Here’s the Aspire’s one performance result that’s a genuine disappointment. In this test, we check how long it takes to drain a laptop’s battery by looping a 4K video using the stock Windows Movies & TV app. During the test, we make sure the screen brightness is at about 250 nits (which, in the case of this particular laptop, meant dialing the brightness to 97 percent) and turning the volume up to 50 percent with headphones plugged in.
The 402-minute (or 6.7-hour) result for this Ryzen 3-powered Aspire 5 sounds pretty solid on its own, but it pales compared to the 585- and 542-minute scores for the Core i5 and Core i3 Aspire 5 models that we’ve previously reviewed. To make a direct comparison, the Core i3 Aspire 5 lasted about two hours and 20 minutes longer than the Ryzen 3 Aspire, surprising given that both laptops have roughly the same 49 watt-hour battery.
Granted, you could still expect the Ryzen 3 Aspire’s battery to last you a good chunk of the day, but the Core i3 model (which has a list price of just $50 more) will get you considerably closer to the coveted “all-day battery” mark.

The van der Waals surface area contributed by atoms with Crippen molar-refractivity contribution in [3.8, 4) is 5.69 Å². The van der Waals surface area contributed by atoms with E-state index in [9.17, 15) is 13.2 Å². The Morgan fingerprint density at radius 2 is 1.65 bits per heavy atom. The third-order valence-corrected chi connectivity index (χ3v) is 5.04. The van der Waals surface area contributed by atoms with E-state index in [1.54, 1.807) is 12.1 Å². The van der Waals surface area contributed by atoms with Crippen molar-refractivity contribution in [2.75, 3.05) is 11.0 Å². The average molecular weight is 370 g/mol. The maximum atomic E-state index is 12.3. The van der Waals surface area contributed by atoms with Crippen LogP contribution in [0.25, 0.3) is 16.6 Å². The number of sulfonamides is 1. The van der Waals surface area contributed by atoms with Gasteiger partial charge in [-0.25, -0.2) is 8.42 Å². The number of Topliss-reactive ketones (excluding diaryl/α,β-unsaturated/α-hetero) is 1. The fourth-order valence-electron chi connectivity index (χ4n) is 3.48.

There’s a lot to like about this inexpensive Ryzen 3-powered Acer Aspire 5, including its slim and light chassis, and its solid performance when it comes to mainstream computing tasks. However, the middling battery life on this particular Aspire model is tough to overlook. If you have a $310 budget and you can’t spend a penny more, you could do a lot worse than this productivity-minded workhorse. However, we recommend spending an extra $40 for the (as of this writing) $350 Core i3 version of the Aspire 5, which comes saddled with the same 4GB of RAM and 128GB SSD but boasts significantly better battery life.